Alexander Nevsky Square

This article is about the square in Saint Petersburg. For the square in Moscow, see Red Square. For other uses, see Red Square (disambiguation).
The statue of Alexander Nevsky in the centre of Alexander Nevsky Square

Alexander Nevsky Square (Russian: Площадь Александра Невского, tr. Ploshchad Aleksandra Nevskogo), formerly called Red Square, is a city square in Tsentralny District, Saint Petersburg. It is at the east end of Nevsky Prospekt, linking the street with the Alexander Nevsky Lavra.

Designed as part of the development of the monastery in the late eighteenth century, the square had received its name by at least 1784, and was laid out in the 1790s with the building of the Gate Church, and the establishment of a stone wall boundary. Several apartment buildings and an almshouse owned by the monastery were built fronting the square and Nevsky Prospekt. The alternative name Alexander Nevsky Lavra Square entered usage in the mid-nineteenth century. By the early twentieth century the square was considerably neglected and rundown. It was considered unsafe to walk through at night due to the likelihood of being robbed, while urban legends about voracious rats circulated. It was renamed Red Square in the early Soviet period, but reverted to Alexander Nevsky Square in 1952.

The area was redeveloped in the 1960s with the completion of the Alexander Nevsky Bridge, and the opening of the Hotel Moscow [ru] and the metro station Ploshchad Alexandra Nevskogo. Another metro station, Ploshchad Alexandra Nevskogo-2, opened in the 1980s and in 2002 long-held plans for a monument to Alexander Nevsky came to fruition with the installation of a bronze equestrian sculpture in the square.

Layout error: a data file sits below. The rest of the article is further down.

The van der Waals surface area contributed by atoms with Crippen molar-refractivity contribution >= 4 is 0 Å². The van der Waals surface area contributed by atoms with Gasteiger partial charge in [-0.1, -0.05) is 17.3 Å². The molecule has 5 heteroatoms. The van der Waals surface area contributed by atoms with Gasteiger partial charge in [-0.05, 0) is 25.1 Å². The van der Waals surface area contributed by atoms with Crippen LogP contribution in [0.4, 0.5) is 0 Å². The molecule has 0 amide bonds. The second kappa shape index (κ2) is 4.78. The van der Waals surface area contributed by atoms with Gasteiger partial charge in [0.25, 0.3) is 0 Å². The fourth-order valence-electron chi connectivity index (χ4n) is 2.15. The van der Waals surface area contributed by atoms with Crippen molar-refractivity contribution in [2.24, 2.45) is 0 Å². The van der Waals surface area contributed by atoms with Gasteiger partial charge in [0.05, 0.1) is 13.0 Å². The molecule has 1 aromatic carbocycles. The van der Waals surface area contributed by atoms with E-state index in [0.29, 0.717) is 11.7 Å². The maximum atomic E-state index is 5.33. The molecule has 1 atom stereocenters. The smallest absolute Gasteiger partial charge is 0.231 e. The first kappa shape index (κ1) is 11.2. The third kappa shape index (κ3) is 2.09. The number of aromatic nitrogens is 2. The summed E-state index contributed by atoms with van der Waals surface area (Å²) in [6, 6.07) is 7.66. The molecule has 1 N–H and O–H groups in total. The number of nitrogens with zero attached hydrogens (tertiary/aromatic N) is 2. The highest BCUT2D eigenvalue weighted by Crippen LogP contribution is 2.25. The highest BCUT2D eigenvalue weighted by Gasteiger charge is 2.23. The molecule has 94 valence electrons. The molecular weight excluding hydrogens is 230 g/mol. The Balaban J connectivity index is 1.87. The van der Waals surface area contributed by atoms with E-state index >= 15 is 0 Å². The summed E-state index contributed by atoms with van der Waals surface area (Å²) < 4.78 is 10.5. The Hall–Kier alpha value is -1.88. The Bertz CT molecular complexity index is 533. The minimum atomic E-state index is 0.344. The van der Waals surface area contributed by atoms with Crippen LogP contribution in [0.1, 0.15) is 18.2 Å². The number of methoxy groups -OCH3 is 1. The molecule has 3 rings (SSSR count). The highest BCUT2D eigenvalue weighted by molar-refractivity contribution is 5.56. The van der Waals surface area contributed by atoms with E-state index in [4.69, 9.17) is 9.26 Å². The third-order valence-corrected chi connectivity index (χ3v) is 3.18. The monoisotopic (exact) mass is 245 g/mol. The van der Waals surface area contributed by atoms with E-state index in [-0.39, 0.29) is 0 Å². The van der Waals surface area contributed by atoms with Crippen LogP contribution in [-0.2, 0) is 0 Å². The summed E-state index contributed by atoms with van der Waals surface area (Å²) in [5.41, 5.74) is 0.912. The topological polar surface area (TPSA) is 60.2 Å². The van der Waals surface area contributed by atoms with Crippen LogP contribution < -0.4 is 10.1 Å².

Starov's Gate Church at one end of the square forms the access point into the Alexander Nevsky Lavra

The Alexander Nevsky Monastery was established by Peter the Great in the 1710s, marking the site where he believed Alexander Nevsky had defeated the Swedes at the Battle of the Neva in 1240. The space between the monastery and the route of Nevsky Prospekt remained largely undeveloped during the seventeenth century, with the boundary marked only with a wooden fence and a wooden bell tower built in 1754 on the edge of what later became Alexander Nevsky Square. By the late seventeenth century the houses of Nevsky Prospekt had begun to encroach on this space.[1] While Empress Elizabeth I had patronized the Smolny Convent, the accession of Empress Catherine II brought a renewed interest in completing the Alexander Nevsky Monastery.[1]

In 1784 a commission examined the options for further developing the monastery. The square was likely laid out by the diocese architect Ivan Starov in the latter half of the eighteenth century to provide access from the main road through the city, Nevsky Prospekt, and the developing monastery complex.[2] Starov was also working on several buildings for the monastery, including its main cathedral, the Holy Trinity Cathedral, and the Gate Church, which fronted the square.[3] His assistant, Mikhail Melentyev, built a semi-circular stone wall around the square, and by 1784 it had become known as the Alexander Nevsky Square, referring to the monastery, whose buildings now framed all sides of the square.[2] Starov added further apartment buildings on Nevsky Prospekt, and an almshouse on the square.[4] From 1857 until at least the 1880s the name Alexander Nevsky Lavra Square was also in use.[1]

The square in 1906. The Gate Church is visible, and in the distance rise the spires and domes of the lavra.

By the nineteenth and early twentieth centuries the square had become rundown and was considered a disreputable area, housing grain barns and tram tracks.[3] It was barely lit at night and became notorious for passers-by being robbed.[1] It was also well known for the large numbers of rats that came to feed on the grain, and at night moved to the nearby river to drink.[1] A popular urban legend of the 1920s recorded how a cab driver and his horse tried to pass through the area at night, with only their skeletons, gnawed clean by rats, found the following day.[1]